Oscar: Best Picture–Hamlet (1948)

Hamlet_posterThe surprise Oscar-winner of 1948, Laurence Olivier’s “Hamlet,” was filmed in a different style than the actor’s 1946 Oscar-nominated “Henry V.” In this adaptation, Olivier used the camera as an active participant in the narrative, and shot in black and white, based on his metaphor for the movie Hamlet is like an engraving rather than a painting.”

Synopsis

Olivier deleted a lot of the dialogue and some major characters.  And he included voice-over narration in the beginning, quoting Hamlet’s lines from Act I Scene IV:

So oft it chances in particular men,

That through some vicious mole of nature in them,

By the o’ergrowth of some complexion,

Oft breaking down the pales and forts of reason,

Or by some habit grown too much; that these men –

Carrying, I say, the stamp of one defect,

Their virtues else – be they as pure as grace,

Shall in the general censure take corruption,

From that particular fault…

Hamlet_4_olivierOlivier then cuts from the play to the viewers, telling us: “This is the tragedy of a man who could not make up his mind.”

In Elsinore, the sentry Francisco, (John Laurie) is relieved of his watch (and questioned if he has seen anything) by another sentry, Bernardo (Esmond Knight), who, with the sentry Marcellus (Anthony Quayle), has seen the Ghost of King Hamlet.  Marcellus arrives with the skeptical Horatio (Norman Wooland), Prince Hamlet’s friend.  When they all see the Ghost, Horatio demands that the ghost speak, but the ghost vanishes.

In the castle’s Great Hall, the court celebrates the marriage of Gertrude (Eileen Herlie) and King Claudius (Basil Sydney). Old King Hamlet has died of accidental snakebite. His wife Gertrude, has quicly married the late King’s brother.  Hamlet (Olivier) refuses to join the celebration, despite the protests of the new King. When the court leaves, Hamlet fumes over the hasty marriage: “And yet, within a month!”

Hamlet_3_olivierHoratio and the sentries tell Hamlet of his father’s ghostly apparition, and he proceeds to investigate. Hamlet follows the ghost up onto a tower, wherein it reveals its identity as Hamlet’s father. He tells Hamlet that he was murdered, who did it, and how it was done. The murder is then re-enacted in a flashback as the ghost describes the deed–Claudius is seen pouring poison into the late King Hamlet’s ear, which killing him.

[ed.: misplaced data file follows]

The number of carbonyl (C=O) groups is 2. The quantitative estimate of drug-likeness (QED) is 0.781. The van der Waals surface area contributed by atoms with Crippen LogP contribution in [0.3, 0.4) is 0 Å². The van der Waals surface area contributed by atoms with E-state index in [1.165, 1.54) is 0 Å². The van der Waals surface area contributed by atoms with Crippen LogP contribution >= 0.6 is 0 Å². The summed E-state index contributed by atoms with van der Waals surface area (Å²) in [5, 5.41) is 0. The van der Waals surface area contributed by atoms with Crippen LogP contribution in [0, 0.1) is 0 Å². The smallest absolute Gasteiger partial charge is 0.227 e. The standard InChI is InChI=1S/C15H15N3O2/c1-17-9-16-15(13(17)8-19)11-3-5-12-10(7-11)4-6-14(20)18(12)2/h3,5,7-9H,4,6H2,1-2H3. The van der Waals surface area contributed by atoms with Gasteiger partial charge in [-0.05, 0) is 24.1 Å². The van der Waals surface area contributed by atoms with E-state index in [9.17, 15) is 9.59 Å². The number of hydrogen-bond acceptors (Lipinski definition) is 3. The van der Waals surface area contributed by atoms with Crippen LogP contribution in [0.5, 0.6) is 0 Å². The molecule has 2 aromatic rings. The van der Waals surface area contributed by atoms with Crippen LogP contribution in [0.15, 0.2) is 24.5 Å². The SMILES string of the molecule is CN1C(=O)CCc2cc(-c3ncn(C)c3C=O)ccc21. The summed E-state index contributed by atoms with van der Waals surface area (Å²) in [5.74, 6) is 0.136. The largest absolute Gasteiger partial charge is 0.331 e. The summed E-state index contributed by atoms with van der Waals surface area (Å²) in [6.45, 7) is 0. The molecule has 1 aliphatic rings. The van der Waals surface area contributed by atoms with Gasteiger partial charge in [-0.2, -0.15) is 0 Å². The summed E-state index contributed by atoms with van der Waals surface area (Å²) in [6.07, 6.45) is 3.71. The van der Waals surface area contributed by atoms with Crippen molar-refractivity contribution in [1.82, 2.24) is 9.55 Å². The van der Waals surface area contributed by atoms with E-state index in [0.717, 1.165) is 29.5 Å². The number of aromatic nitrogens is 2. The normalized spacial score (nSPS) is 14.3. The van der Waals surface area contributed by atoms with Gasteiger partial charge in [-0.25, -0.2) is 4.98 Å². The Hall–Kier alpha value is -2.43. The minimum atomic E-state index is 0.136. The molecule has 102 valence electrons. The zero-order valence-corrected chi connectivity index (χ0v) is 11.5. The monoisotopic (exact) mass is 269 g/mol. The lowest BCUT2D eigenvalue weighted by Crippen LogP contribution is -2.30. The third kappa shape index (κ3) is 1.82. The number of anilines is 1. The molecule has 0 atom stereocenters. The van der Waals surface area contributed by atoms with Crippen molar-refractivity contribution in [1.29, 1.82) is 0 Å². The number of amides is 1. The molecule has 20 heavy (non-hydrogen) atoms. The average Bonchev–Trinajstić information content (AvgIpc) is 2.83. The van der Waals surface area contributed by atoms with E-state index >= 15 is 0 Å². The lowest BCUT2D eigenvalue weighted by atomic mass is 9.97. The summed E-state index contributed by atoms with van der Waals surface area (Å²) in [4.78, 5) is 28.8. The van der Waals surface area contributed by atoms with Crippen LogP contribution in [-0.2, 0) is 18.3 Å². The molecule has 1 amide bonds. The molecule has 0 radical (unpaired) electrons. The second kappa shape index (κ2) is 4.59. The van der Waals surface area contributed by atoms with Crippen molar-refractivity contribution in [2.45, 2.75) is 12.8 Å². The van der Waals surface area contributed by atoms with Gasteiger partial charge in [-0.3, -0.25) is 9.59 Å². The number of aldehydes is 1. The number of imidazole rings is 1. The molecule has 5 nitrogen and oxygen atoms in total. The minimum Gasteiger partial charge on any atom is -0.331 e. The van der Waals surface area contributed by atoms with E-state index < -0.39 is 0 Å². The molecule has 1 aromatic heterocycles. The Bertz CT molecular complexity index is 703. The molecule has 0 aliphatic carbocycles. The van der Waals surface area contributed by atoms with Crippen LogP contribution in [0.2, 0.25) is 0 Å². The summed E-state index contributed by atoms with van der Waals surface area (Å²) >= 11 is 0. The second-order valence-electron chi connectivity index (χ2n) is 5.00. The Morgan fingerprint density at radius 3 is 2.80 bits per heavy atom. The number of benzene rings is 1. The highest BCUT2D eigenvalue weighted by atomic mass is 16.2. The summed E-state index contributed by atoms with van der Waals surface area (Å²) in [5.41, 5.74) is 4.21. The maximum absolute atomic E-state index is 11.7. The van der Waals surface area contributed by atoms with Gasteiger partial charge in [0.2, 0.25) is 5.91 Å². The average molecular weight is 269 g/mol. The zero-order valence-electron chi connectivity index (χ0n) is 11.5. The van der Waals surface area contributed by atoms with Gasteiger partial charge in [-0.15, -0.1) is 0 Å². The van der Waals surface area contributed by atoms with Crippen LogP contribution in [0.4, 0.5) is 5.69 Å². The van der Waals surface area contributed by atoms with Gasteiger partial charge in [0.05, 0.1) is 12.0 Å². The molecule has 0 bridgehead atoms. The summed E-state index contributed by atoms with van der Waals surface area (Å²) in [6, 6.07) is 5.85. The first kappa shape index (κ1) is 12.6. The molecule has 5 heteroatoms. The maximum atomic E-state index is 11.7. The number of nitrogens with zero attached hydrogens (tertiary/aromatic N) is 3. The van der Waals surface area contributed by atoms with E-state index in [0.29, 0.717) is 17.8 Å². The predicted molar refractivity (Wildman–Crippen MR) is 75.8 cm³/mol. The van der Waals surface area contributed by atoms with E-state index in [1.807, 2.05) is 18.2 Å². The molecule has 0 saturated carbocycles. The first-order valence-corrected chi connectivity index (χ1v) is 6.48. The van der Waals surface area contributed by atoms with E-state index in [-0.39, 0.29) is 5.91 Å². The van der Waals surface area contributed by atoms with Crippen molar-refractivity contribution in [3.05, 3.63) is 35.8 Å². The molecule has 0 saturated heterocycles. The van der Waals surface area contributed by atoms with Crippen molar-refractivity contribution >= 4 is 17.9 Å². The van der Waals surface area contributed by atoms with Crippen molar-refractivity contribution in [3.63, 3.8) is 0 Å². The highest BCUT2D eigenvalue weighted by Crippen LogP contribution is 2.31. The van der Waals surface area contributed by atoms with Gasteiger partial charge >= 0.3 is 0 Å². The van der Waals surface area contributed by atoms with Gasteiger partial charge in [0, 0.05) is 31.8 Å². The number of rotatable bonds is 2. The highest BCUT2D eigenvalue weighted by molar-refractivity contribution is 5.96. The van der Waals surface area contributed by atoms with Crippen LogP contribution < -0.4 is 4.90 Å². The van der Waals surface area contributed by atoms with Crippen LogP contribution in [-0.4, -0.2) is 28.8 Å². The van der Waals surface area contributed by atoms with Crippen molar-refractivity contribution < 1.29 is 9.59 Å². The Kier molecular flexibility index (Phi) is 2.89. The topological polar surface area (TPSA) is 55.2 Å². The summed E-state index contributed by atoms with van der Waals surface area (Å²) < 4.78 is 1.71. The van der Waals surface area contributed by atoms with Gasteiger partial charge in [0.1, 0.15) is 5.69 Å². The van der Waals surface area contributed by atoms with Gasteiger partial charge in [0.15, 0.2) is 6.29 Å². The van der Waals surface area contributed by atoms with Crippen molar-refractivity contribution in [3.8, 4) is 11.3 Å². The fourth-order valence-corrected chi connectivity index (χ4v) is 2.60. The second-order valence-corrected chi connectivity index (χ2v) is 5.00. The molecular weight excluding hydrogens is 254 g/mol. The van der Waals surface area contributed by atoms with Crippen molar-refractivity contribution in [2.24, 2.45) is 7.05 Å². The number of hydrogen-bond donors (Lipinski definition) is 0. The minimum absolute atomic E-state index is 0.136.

Hauntingly photographed, the Castle, with its massive and gloomy corridors, frames the human characters in a cool, detached way, and the Oscars for Art Direction and Costume Design were well deserved.

Hamlet_5_olivier_herlieDespite criticism of the 153-minute screen version, which omitted characters and whole scenes from Shakespeare’s play, “Hamlet” is still an exciting film, particularly when compared with Zeffirelli’s 1990 version, marred by the miscasting of Mel Gibson, as the melancholy Danish prince, and particularly Glenn Close, as Gertrude.

Oscar Nominations: 7

Picture, produced by Laurence Olivier

Director: Olivier

Actor: Olivier

Supporting Actress: Jean Simmons

Art Direction-Set Decoration (b/w): Roger K. Furse; Carmen Dillon

Costume Design (b/w): Roger K. Furse

Scoring (Dramatic or Comedy): William Walton

Hamlet_1_olivierOscar Awards: 4

Picture

Actor

Art Direction-Set Decoration

Costume Design

Oscar Context

In 1948, “Hamlet” competed for the top Oscar with the ballet-drama “The Red Shoes,” which broke box-office records in the U.S.; two melodramas, Johnny Belinda” with Jane Wyman and The Snake Pit” with Olivia De Havilland, and John Huston’s brilliant crime drama, “The Treasure of the Sierra Madre,” with an all-star cast, headed by Humphrey Bogart and John Huston’s father, Walter Huston.

The most nominated picture was “Johnny Belinda,” receiving 12 nominations, but winning only one Oscar, Best Actress for Jane Wyman as the deaf-mute girl Belinda McDonald. The major awards were spread rather evenly among the five nominees. “The Red Shoes” deservedly won the technical awards in color, a distinction that increased the number of winning films.

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